SAS DONE timers
rdeglin at vitesse.com
Wed Jul 26 13:53:05 PDT 2006
* From the T10 Reflector (t10 at t10.org), posted by:
* "Richard Deglin" <rdeglin at vitesse.com>
Rob, in the DONE (ACK/NAK TIMEOUT) scenario, it seems to me that the
following points are true:
1. The sender of DONE (ACK/NAK TIMEOUT) will no longer reinitialize and
restart his DONE timer upon receipt of a frame from the other end.
2. This implies that the recipient of DONE (ACK/NAK TIMEOUT) must stop
transmitting frames within 1 ms of receipt of the primitive. Is there a
clause in the standard that makes this clear?
From: owner-t10 at t10.org [mailto:owner-t10 at t10.org] On Behalf Of Elliott,
Robert (Server Storage)
Sent: Tuesday, July 18, 2006 11:45 AM
To: t10 at t10.org
Subject: RE: SAS DONE timers
> -----Original Message-----
> From: owner-t10 at t10.org [mailto:owner-t10 at t10.org] On Behalf
> Of Richard Deglin
> Sent: Monday, July 17, 2006 1:36 PM
> To: t10 at t10.org
> Subject: SAS DONE timers
> I have been studying section 220.127.116.11 of the SAS-1.1 standard
> and I have a few questions.
> 1. What exactly does paragraph 6 mean, when it says "the DONE Timeout
> timer shall be reinitialized" ?
Set it to its initial value (1 ms, per table 119 in sas2r04a).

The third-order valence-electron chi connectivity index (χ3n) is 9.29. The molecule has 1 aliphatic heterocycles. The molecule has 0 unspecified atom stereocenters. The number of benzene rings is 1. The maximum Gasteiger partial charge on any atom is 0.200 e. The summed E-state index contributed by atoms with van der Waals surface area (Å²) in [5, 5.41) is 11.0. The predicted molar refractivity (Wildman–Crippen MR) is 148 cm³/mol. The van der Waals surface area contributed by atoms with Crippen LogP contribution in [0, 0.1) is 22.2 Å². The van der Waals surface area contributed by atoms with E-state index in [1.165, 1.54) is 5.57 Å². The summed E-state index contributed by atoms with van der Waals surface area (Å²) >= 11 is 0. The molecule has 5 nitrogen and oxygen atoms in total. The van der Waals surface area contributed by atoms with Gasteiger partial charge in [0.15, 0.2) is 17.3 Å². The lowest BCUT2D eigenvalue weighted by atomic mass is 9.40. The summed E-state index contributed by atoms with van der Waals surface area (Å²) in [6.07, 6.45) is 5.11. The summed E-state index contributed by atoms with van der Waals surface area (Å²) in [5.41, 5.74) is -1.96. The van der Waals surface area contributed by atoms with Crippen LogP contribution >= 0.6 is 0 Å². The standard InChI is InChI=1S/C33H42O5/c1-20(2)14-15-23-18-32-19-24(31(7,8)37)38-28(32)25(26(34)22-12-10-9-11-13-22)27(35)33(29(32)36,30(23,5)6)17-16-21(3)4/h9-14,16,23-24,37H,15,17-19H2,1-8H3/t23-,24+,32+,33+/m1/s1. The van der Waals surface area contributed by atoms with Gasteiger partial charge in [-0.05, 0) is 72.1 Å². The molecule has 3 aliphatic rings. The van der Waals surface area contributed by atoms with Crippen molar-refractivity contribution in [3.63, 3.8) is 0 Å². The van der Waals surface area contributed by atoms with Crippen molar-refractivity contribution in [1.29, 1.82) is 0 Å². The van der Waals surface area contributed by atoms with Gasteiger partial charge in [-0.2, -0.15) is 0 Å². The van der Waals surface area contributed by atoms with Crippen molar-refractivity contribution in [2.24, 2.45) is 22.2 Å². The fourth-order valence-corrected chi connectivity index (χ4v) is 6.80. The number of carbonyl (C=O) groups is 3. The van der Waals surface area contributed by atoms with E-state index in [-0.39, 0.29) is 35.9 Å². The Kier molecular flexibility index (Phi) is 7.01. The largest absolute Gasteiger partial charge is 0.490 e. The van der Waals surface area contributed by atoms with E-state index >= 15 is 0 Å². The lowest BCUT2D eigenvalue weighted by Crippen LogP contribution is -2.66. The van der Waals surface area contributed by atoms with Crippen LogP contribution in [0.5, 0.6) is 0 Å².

> 2. Why does the ACK/NAK timeout situation treat incoming EOF
> than the other states? Just curious about the reasoning for this
When a phy sends DONE (any reason), it starts the 1 ms timer.
If it sent DONE (NORMAL) or DONE (CREDIT TIMEOUT), it will
keep reinitializing the DONE timeout timer if the other side
continues to send frames; useful work is still being performed.
If it sent DONE (ACK/NAK TIMEOUT), it does not keep reinitializing
the timer, since this is an error condition and it needs to
close the connection.
> Also, I cannot find any specific definitions of the terms used when
> describing timer operations, such as initialize, reinitialize, start,
> stop, etc. Did I miss something?
Those are intended to be common engineering terms. A timer is
intialized to a certain value. Once started, it counts down. Once
stopped, it stops counting. When it reaches zero, it is considered
to be expired.
> Rich Deglin
> Principal Software Engineer
> Storage Products Division
> Vitesse Semiconductor
> Milpitas, CA
Rob Elliott, elliott at hp.com
Hewlett-Packard Industry Standard Server Storage Advanced Technology
* For T10 Reflector information, send a message with
* 'info t10' (no quotes) in the message body to majordomo at t10.org
More information about the T10